North Korea has a population of over 25 million people, but the country has been isolated for decades. It has prompted the rest of the world to come up with some bizarre theories and facts about the country and the way of life of its people.
However, today we will separate fact from fiction by sharing the most astounding North Korea facts with you!
15 Mind-Boggling North Korea Facts
1. North Korea Is Not Communist
Many of us believe that North Korea follows the ideology of communism derived from Marxism-Leninism. However, they gave up this philosophy back in the ‘50s, around the same time the idea of Juche emerged.
North Korean history suggests that the Juche idea started in 1926 to continue the tradition of Marx and Lenin’s teachings. Little by little, the mention of communism was taken out of their constitution, and by 2009’s revision, it completely disappeared.
2. They Have Flowers Named After Supreme Leaders
Kimilsungias and Kimjongilia are two hybrid flowers (orchid and begonia, respectively) found in North Korea. You must have already guessed that the names are based on their leaders, but that’s not the most interesting thing about this fact.
These flowers hold great meaning to the people of North Korea and they hold annual exhibitions to see which family grows them best. Despite that, Kimilsungias and Kimjongilia do not represent their national identity.
3. Almost No One Uses the Internet
The country has one internet server for the entire nation, so not even 1% of their population is on the internet. All the citizens are restricted from using the internet, but they have access to the domestic intranet connection permitted by the government. It’s state-controlled access called Kwangmyong.
This intranet connection service is free of charge and allows access to a selected list of censored websites. But most North Koreans can’t even afford to have a computer so they don’t use Kwangmyong either.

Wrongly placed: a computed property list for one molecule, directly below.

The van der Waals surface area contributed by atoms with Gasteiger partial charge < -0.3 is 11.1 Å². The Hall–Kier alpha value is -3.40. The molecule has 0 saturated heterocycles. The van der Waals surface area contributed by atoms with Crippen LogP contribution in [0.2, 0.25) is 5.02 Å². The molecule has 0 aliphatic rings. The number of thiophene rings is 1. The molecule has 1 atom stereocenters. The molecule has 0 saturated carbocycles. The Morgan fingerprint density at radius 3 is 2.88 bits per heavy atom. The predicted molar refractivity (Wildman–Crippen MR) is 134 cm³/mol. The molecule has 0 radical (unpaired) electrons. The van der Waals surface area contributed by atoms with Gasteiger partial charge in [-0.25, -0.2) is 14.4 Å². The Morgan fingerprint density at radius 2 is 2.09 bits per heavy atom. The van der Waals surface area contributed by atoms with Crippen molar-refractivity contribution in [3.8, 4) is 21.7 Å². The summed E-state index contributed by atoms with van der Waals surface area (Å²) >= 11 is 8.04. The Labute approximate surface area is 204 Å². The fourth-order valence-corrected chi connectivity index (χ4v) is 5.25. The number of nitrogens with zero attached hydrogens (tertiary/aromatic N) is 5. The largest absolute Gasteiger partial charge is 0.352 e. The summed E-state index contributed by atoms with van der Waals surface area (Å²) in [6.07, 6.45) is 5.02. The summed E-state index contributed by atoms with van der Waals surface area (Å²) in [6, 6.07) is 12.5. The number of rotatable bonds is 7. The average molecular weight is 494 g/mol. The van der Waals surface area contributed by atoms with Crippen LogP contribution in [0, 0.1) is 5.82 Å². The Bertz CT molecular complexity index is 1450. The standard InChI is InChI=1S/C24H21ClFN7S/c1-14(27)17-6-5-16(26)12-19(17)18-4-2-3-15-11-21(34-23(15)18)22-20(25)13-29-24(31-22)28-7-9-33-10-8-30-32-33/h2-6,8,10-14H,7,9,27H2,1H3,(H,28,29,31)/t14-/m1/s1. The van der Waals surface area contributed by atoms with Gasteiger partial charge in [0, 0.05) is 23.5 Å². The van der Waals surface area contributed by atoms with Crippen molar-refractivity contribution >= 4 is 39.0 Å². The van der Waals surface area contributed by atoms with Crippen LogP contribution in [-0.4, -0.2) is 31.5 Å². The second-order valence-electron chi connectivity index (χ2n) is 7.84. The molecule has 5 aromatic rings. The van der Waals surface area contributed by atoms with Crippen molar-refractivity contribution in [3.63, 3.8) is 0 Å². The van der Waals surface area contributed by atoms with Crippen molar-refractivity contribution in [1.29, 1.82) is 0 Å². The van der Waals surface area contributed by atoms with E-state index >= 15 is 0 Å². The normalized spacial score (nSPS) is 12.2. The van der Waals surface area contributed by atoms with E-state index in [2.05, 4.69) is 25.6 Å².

4. It’s (Not) A Tax-Free Country
North Korean citizens do not have to pay any taxes as they were eliminated in 1974. However, this applies to the domestic tax only!
The government still collects hidden taxes from citizens in the form of sales tax and turnover tax. The turnover tax is similar to VAT and makes most of the state’s revenue, but they don’t call it ‘tax.’ The interesting thing about the North Korean tax is that they call it ‘Socialist Income Accounting’ or something similar to it.
5. They Are the Leading Exporters of Seafood
Fish and seafood make up a quarter of all the products that are exported from North Korea. They partner with China for most of their trading, which accounts for 60% of the country’s international trade. They are also part of the top 20 countries that export seafood.
Another major export of North Korea is coal which is illegally shipped and brings about $350 million in revenue.
6. Kim Il-sung Became the Eternal Leader Posthumously
While Kim Jong-un has the title of Workers’ Party Chairman, Supreme Leader, and Supreme Commander of the Army, he is not the president of the country. The title of Eternal Leader of North Korea is held by Kim Il-sung, who is dead.
Kim Il-sung received the status posthumously, but oddly enough, the people of North Korea do not seem to think that necrocracy is strange.
7. More Than 40% of North Koreans Are Undernourished
North Korea had an undernourished population of 37.5% back in 2000, but it has increased to 43.4% within two decades. In contrast, the number of undernourished children under five has decreased. This data is based on the Global Hunger Index.
Based on the index, North Korea ranks 109th as the undernourished country among the 199 nations. On the other hand, if we look at the country alone, we can see that since the 1990s famine, the North Korean situation has become dangerous in terms of nutrition and nourishment.
8. They Have Two Economies
Their two economies are the reason North Korea is still strong and thriving despite the living situation of its citizens. There is a state-run economy and an underground one that makes the revenue for the state.
North Koreans have two prices for everything in the country. The same is true for salaries: one worker might get a different pay compared to another who works in a Chinese factory.
9. Arirang Festival Has 0.4% Population of the Country
Arirang Festival is held in North Korea, consisting of Mass Games. It has a special ideological character setting with an emphasis on the Worker’s Party of Korea, especially their leaders Kim Il-sung and his son, Kim Jong-il. Interestingly, the Arirang Festival is also part of Guinness World Records.